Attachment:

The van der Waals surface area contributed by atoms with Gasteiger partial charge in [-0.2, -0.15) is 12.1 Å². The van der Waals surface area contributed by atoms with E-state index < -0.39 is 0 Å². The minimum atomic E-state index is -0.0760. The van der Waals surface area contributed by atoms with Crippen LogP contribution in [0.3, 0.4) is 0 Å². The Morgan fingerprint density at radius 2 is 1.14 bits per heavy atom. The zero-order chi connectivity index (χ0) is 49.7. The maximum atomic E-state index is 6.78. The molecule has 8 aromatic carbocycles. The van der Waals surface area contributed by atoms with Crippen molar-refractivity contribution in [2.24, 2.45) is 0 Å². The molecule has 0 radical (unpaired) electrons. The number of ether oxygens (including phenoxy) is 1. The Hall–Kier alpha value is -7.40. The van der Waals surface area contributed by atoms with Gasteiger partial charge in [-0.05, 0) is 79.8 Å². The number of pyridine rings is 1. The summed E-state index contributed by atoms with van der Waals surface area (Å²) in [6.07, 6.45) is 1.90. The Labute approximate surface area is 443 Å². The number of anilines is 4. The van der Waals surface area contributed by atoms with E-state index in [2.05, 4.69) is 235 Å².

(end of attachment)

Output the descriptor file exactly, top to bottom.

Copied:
The van der Waals surface area contributed by atoms with Gasteiger partial charge in [-0.2, -0.15) is 12.1 Å². The van der Waals surface area contributed by atoms with E-state index < -0.39 is 0 Å². The minimum atomic E-state index is -0.0760. The van der Waals surface area contributed by atoms with Crippen LogP contribution in [0.3, 0.4) is 0 Å². The Morgan fingerprint density at radius 2 is 1.14 bits per heavy atom. The zero-order chi connectivity index (χ0) is 49.7. The maximum atomic E-state index is 6.78. The molecule has 8 aromatic carbocycles. The van der Waals surface area contributed by atoms with Crippen molar-refractivity contribution in [2.24, 2.45) is 0 Å². The molecule has 0 radical (unpaired) electrons. The number of ether oxygens (including phenoxy) is 1. The Hall–Kier alpha value is -7.40. The van der Waals surface area contributed by atoms with Gasteiger partial charge in [-0.05, 0) is 79.8 Å². The number of pyridine rings is 1. The summed E-state index contributed by atoms with van der Waals surface area (Å²) in [6.07, 6.45) is 1.90. The Labute approximate surface area is 443 Å². The number of anilines is 4. The van der Waals surface area contributed by atoms with E-state index in [2.05, 4.69) is 235 Å².